For years now we have been harping on about the poor acoustic environments of cafes, bars and restaurants.
We have spoken of the shifting trend of restaurant interiors from softly furnished, spacious spaces, to the minimalist, hard surfaced and densely packed restaurants of today. We have also talked about just how loud some restaurants are becoming – up to 100 decibels, the same level of noise emitted by a working newspaper press.
Yet despite our pleas, and those of many others for restaurants to at least to consider acoustics for the well-being and sanity of diners, the epidemic of noisy restaurants is still here,
That’s why we are thrilled to hear Action On Hearing Loss‘ new campaign ‘Speak Easy’ – an effort to influence the hospitality industry to finally take noise seriously.
Action On Hearing Loss is encouraging diners and guests to actually engage with restaurateurs, and pub and cafe owners to let them know just how acoustically comfortable or uncomfortable their venue is.
Background noise is getting worse. People with hearing loss are finding it more and more difficult to enjoy restaurants, cafés and pubs with friends and family, while many people without hearing loss struggle to hold a conversation in these increasingly noisy environments.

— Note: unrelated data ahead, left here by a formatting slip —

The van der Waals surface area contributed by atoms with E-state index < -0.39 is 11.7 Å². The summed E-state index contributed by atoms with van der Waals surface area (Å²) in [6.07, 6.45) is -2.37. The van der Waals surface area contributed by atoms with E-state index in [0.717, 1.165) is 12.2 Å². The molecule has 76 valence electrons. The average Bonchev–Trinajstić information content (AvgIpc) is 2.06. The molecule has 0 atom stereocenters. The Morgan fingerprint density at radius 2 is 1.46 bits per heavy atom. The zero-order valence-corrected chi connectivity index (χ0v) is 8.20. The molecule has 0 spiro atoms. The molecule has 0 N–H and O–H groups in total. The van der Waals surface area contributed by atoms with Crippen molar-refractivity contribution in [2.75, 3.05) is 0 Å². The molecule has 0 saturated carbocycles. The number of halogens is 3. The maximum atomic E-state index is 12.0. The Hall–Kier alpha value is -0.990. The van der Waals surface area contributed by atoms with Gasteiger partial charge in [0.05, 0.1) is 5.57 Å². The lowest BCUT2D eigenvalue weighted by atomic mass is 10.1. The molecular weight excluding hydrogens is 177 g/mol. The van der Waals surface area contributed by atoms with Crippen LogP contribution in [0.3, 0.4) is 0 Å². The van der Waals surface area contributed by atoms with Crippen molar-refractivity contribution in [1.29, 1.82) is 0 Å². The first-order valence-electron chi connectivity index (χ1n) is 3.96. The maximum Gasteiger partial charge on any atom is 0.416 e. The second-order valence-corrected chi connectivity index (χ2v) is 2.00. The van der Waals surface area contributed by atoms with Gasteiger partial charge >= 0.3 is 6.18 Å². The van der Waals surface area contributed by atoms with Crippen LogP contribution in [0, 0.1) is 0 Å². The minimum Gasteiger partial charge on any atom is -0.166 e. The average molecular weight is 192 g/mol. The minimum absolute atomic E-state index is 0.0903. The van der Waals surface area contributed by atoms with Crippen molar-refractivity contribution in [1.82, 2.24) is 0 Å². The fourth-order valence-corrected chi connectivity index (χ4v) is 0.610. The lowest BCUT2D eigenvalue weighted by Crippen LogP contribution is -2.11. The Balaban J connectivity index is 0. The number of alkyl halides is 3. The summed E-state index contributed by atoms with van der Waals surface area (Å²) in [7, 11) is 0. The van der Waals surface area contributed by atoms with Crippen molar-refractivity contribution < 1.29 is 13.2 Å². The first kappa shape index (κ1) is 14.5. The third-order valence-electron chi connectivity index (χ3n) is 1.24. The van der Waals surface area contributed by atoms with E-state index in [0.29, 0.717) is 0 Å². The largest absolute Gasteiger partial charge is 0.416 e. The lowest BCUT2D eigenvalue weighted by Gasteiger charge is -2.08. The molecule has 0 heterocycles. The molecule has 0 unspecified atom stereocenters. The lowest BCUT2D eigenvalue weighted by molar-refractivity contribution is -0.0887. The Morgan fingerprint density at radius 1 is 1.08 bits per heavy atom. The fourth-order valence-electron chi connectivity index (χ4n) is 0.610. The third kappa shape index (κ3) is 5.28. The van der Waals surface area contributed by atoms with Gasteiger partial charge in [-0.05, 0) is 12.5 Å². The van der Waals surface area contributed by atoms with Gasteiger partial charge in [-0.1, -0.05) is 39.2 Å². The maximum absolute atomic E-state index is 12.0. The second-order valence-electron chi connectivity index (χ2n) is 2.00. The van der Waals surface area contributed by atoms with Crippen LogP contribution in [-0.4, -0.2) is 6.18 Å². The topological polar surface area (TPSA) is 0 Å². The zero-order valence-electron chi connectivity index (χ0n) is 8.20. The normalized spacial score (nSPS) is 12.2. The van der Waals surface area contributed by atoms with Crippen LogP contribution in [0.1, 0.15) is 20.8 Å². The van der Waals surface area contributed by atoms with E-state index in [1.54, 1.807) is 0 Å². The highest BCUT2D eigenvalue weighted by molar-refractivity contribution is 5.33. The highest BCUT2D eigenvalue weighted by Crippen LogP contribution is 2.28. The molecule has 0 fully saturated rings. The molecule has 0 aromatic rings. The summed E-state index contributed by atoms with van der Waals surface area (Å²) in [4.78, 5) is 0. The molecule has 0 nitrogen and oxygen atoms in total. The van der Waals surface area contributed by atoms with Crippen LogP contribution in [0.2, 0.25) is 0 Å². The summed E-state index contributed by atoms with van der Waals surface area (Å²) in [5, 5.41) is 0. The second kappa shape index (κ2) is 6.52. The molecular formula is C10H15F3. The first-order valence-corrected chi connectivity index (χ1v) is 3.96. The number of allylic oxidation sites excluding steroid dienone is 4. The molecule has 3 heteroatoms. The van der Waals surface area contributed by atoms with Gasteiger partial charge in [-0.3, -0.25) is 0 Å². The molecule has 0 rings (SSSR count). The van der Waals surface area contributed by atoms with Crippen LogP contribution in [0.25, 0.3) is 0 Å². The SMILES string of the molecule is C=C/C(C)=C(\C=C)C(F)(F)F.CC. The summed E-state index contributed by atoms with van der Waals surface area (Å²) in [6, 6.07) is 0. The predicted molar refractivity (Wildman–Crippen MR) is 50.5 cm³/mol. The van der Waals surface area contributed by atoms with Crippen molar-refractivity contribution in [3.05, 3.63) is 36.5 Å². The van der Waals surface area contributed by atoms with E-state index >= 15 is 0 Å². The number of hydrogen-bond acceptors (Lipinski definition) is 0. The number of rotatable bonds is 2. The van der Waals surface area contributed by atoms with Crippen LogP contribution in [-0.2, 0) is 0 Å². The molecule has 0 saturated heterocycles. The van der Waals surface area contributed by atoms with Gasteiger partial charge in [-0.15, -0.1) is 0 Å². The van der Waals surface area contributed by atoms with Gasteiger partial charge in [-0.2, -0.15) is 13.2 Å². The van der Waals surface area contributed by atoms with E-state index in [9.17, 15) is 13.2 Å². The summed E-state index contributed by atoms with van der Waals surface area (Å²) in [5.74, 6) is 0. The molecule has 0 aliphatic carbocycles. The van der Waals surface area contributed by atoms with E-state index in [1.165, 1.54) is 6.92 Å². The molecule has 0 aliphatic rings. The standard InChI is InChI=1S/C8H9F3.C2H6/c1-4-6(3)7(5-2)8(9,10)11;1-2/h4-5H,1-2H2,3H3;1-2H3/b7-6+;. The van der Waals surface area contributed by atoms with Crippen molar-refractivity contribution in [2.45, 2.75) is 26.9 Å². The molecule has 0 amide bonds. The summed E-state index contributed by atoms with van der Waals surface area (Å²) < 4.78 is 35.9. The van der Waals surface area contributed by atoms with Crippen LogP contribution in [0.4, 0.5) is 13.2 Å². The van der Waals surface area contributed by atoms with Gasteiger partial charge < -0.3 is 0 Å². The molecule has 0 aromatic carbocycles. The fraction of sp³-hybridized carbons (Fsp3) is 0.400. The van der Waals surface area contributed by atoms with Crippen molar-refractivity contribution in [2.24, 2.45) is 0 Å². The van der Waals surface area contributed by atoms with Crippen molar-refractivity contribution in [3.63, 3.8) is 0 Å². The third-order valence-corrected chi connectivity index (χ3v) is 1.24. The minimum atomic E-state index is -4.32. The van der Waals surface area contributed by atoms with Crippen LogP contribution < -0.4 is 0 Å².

– Action On Hearing Loss, 2016
Action On Hearing Loss are asking you – the diner – to share your experience on social media and on restaurant review websites such as TripAdvisor.
It’s not just noisy venues they want you to review, however. If you find a restaurant that has a pleasant acoustic environment – one where you can hold a comfortable conversation without straining – they want you to let others know.
Great to eat out @jdwtweet without loud music playing. Not only are we regulars, it’s also our favourite local! @ActionOnHearing #SpeakEasy pic.twitter.com/AbekqRTF3d
— Keng-Gah Tham (@kgtham) December 4, 2016
The end goal? For restaurateurs and bar and cafe owners to take steps to make their venues acoustically comfortable and accessible to all, including those with hearing impairments.